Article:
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Image credit: dogsbestlife.com

4.     Keep Dogs Away From a Fish Tank

Once your dog has been introduced to the fish tank safely, they usually won’t pay them any interest after that. Dogs often stay away from fish aquariums because, unlike other little critters, the fish can’t rush past them or frighten them.

The main concern with preventing your dog from accessing the fish tank is that he could tip it over. To prevent this, always place the fish tank on a high, level, and sturdy surface.

It will prevent your dog from being able to jump up, or even worse, jump on top of the tank and potentially hurt himself and the fish. If your dog does develop an unhealthy interest in the fish tank, consider moving it to an area that is out of view of your pup.

5.     Fish Food and Dogs

Fish food usually comes in flakes or pellets, typically just ground-up protein sources that aren’t harmful to dogs but may cause digestive problems.

If you feed your fish live or frozen fish, you’ll need to ensure you keep this away from Fido because there is a risk the fish is carrying harmful bacteria. Salmon poisoning can result from particular seafood, like salmon, or bacteria like salmonella.

The other worry about your dog eating your fish-related equipment is that they might digest any chemicals or medication you need to use for the fish. Always ensure these chemicals are kept away from your dog, preferably in a high-up or locked cupboard.

6.     Keeping Fish in a Pond with Dogs Around can be Risky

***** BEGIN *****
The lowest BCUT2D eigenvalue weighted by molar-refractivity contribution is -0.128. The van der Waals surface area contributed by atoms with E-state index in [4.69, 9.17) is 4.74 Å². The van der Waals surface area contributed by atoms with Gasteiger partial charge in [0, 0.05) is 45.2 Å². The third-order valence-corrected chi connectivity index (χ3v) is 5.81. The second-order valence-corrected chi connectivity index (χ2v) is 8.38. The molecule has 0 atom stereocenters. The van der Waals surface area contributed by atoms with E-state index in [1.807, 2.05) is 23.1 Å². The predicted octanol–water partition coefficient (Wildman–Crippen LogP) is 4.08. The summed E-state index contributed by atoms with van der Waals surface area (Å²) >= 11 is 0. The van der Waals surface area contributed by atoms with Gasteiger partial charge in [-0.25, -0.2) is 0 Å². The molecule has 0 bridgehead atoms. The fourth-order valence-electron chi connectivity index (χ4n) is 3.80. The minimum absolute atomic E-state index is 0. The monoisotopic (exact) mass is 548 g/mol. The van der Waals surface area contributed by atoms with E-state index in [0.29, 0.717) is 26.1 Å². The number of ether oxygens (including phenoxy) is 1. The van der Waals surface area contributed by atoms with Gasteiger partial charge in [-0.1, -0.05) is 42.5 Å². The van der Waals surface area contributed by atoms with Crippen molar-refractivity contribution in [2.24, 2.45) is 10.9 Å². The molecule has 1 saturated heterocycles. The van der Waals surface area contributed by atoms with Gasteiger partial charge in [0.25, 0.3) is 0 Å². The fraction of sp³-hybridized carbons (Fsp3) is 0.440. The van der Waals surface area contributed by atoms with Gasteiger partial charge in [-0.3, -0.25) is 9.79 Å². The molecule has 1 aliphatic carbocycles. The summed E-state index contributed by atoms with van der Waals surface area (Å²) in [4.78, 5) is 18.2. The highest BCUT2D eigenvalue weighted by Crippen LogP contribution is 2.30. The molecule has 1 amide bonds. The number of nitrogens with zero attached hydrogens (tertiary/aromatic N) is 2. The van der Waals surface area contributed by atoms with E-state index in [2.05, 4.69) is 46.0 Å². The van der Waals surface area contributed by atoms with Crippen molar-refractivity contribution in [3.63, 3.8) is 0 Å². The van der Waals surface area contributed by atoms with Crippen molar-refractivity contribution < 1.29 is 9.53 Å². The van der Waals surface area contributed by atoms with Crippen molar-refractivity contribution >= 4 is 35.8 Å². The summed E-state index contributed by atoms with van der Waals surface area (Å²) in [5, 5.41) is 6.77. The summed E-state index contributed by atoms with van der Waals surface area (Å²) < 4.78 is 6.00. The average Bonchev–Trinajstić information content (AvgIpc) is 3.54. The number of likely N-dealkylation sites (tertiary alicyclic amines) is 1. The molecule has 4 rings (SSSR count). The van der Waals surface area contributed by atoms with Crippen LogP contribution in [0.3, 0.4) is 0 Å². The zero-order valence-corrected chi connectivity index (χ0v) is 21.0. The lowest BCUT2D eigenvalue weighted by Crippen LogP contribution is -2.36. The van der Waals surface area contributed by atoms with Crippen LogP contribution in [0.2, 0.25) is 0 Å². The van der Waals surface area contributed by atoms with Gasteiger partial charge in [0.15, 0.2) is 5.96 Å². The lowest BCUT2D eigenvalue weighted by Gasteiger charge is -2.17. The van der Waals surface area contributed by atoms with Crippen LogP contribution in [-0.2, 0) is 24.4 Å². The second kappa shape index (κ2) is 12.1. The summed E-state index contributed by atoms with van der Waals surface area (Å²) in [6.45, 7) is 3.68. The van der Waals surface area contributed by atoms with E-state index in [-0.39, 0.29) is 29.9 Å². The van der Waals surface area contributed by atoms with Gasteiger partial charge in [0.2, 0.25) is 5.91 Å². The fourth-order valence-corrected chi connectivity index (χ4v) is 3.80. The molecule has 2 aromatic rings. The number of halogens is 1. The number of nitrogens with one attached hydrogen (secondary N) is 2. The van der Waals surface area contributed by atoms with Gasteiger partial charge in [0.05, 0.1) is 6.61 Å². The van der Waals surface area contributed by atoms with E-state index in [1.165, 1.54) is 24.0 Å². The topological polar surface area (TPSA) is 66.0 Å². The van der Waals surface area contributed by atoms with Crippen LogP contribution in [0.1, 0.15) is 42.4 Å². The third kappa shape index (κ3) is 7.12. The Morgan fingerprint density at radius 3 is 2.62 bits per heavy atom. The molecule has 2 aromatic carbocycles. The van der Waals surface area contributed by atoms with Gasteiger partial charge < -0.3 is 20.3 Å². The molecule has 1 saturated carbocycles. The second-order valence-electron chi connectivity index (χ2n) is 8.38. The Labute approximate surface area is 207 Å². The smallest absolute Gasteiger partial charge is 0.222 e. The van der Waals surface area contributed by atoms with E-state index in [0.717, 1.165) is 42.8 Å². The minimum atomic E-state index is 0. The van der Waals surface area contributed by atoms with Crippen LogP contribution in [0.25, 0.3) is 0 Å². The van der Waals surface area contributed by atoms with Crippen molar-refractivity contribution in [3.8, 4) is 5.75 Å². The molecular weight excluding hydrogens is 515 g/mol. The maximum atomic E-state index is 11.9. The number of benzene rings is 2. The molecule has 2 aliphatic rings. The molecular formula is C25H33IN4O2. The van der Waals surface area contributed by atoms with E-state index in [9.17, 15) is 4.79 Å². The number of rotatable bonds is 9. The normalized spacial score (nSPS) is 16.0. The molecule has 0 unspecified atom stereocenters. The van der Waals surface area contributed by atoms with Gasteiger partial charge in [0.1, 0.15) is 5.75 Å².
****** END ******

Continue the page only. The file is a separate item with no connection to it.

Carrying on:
Keeping Fish in a pond rather than a fish tank is slightly riskier than keeping them higher up in a tank. However, having a fish pond and a dog is possible if you take the proper precautions. First off, some dogs like chasing cats or diving into ponds in search of fish because they have a high prey drive.

You’ll need to use your common sense here as to whether you think your dog will be too tempted by a tasty fish treat. You should use some barrier around the pond, either a small rock wall or mesh netting over the top of the pond.

Additionally, keep a close eye on your dog when introducing him to the pond and redirect him when he’s showing unhealthy interest.

7.     Leaving Your Dog At Home with Fish

If you have to leave your dog at home regularly, place the fish tank in a separate room from your dog. Even if your dog doesn’t pay that much attention to the fish while you’re at home, when you leave, they could become bored or even stressed and may take an interest in the fish.

If you have a small fish tank within reaching distance of your dog, this could be disastrous if the dog jumps up to have a nosy.


In a nutshell, if you are planning to keep both a dog and fish, it is better to acquaint them with each other. However, to ensure that neither can be of any trouble to one other, you must follow the tips and tricks that make them more of a friend. Happy parenting your pets!